> Is this starter going to be usable, or will it turn my beer into a
> hellish goo? Obviously, I'll decant as much of the starter beer off the
> yeast as I can, before I pitch it.

I'd be worried about killing the yeast.  IMO, it sounds like you need to
get a different kind of stir plate.  You don't want one with a heating
element in it as well.  Mine doesn't get anywhere near that warm when
running.

John.

 
 
 

Fermenting starts warm, and I do mean warm

Post by Jono » Sun, 28 Aug 2005 02:21:28


Quote:

> First, the background. I recently picked up a used stir plate, and it
> clearly has some circuitry issues. It has a speed control which doesn't
> work above the "5" setting (speed flies out of control after that), and
> it isn't supposed to be a hot plate, but boy, does it heat up.

> The first time I used it I almost burned my house down. And that was
> when I thought I had it turned OFF. Now, when I turn it off I also
> unplug it, lest it burst into flame. When it's actually running, the
> spinning rotor inside seems to move the air around enough to keep it
> below, oh I don't know, 120 F or so.

> The first starter I tried to make was destroyed, by cooking on the stir
> plate after I thought I'd turned it off. Now I'm making another one,
> and it seems to have survived its ordeal except that it fermented warm,
> and by warm I mean like around 100 degrees. Not far beyond body
> temperature, but definitely in that range.

> Is this starter going to be usable, or will it turn my beer into a
> hellish goo? Obviously, I'll decant as much of the starter beer off the
> yeast as I can, before I pitch it.

> Scott

Hey Scott, what is the brand/model # of the plate?
 
 
 

Fermenting starts warm, and I do mean warm

Post by Scott Lon » Sun, 28 Aug 2005 02:38:09



Quote:
> I know some stir plates tend to run warm, but yours may also be a hot
> plate. Is it? If so, you may be able to disconnect the heading element
> inside.

It isn't supposed to be a hot plate. The heat mostly comes from the
area near the speed control dial, not the top of the plate. There is
very clearly something wrong with the unit.

Also, when I turn the dial past 5 (it ranges from 1 to 10), the thing
flies out of control. And I don't just mean that the stir bar breaks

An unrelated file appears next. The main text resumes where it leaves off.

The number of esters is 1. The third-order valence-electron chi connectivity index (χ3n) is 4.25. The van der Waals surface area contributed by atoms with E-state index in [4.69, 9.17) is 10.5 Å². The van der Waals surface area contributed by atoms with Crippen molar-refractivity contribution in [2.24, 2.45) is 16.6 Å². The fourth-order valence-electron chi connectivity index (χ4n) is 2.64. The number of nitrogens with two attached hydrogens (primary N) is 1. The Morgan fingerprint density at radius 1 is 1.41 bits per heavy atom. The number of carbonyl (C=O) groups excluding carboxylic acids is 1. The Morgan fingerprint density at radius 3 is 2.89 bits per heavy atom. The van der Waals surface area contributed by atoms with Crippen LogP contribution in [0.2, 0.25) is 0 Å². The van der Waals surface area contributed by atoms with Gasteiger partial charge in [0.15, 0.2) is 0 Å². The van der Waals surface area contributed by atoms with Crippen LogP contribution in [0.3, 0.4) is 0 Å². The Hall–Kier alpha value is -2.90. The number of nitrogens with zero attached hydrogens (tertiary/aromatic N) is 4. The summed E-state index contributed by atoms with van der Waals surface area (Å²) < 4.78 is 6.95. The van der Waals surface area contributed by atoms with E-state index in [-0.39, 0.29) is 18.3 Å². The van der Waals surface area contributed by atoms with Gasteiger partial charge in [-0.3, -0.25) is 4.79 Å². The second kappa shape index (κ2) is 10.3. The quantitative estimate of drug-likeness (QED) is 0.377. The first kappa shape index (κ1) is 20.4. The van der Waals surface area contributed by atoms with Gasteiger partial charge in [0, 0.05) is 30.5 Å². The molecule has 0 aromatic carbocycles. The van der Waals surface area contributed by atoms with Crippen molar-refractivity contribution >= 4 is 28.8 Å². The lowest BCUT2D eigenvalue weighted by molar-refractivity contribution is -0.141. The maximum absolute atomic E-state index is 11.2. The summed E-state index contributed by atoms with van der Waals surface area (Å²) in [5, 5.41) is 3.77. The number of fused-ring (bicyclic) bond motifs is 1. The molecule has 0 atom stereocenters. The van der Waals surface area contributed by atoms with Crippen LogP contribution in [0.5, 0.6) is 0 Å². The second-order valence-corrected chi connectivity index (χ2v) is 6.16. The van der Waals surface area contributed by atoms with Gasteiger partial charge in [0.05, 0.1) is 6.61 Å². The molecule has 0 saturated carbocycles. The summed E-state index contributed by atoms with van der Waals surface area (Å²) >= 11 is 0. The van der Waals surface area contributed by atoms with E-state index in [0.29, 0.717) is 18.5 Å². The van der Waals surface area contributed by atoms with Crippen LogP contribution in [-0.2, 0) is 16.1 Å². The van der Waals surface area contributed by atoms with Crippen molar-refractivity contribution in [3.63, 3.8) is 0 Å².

away and jumps around -- I mean the motor revs up and sounds like a jet
engine. It's like turning the dial anywhere past 5 just ramps it
straight up to maximum power.

So I am very suspicious that a rheostat or other component near the
speed control is failing.

Quote:
> You could also try to come up with some sort of insulator to put between
> the stir plate amd the flask, but it needs to be thin, or you won't get
> enough magnetic "grab"

That's exactly what I did. I used a thin-profile plastic CD case.
Seemed to work okay.

Scott

 
 
 

Fermenting starts warm, and I do mean warm

Post by Scott Lon » Sun, 28 Aug 2005 02:43:29


Quote:

> Hey Scott, what is the brand/model # of the plate?

It is a Precision Mag Mix, 8 inch diameter. Here's a picture of it:

http://images.channeladvisor.com/Sell/SSProfiles/30050944/Images/sm_3...

The area near the words "Mag Mix" is where the heat appears to be
coming from. Not the top of the plate. This is not intended to be a hot
plate.

When the unit is initially plugged in, nothing happens. But if you turn
the dial to start it, and then turn it back to stop it, it will begin
to heat up and continue to heat up, presumably until it catches fire.
The only way to stop it is to actually unplug it.

I'm currently running it, unsupervised, but it is inside a large
galvanized metal tub which should sufficiently contain it in the event
that something happens.

I may take it apart tonight just to see if there's anything OBVIOUSLY
wrong with it, that I might have parts to fix.

Ahh, the joys of Ebay.

Scott

 
 
 

Fermenting starts warm, and I do mean warm

Post by The Artist Formerly Known as Kap'n Salt » Sun, 28 Aug 2005 02:43:41


Quote:


>>I know some stir plates tend to run warm, but yours may also be a hot
>>plate. Is it? If so, you may be able to disconnect the heading element
>>inside.

> It isn't supposed to be a hot plate. The heat mostly comes from the
> area near the speed control dial, not the top of the plate. There is
> very clearly something wrong with the unit.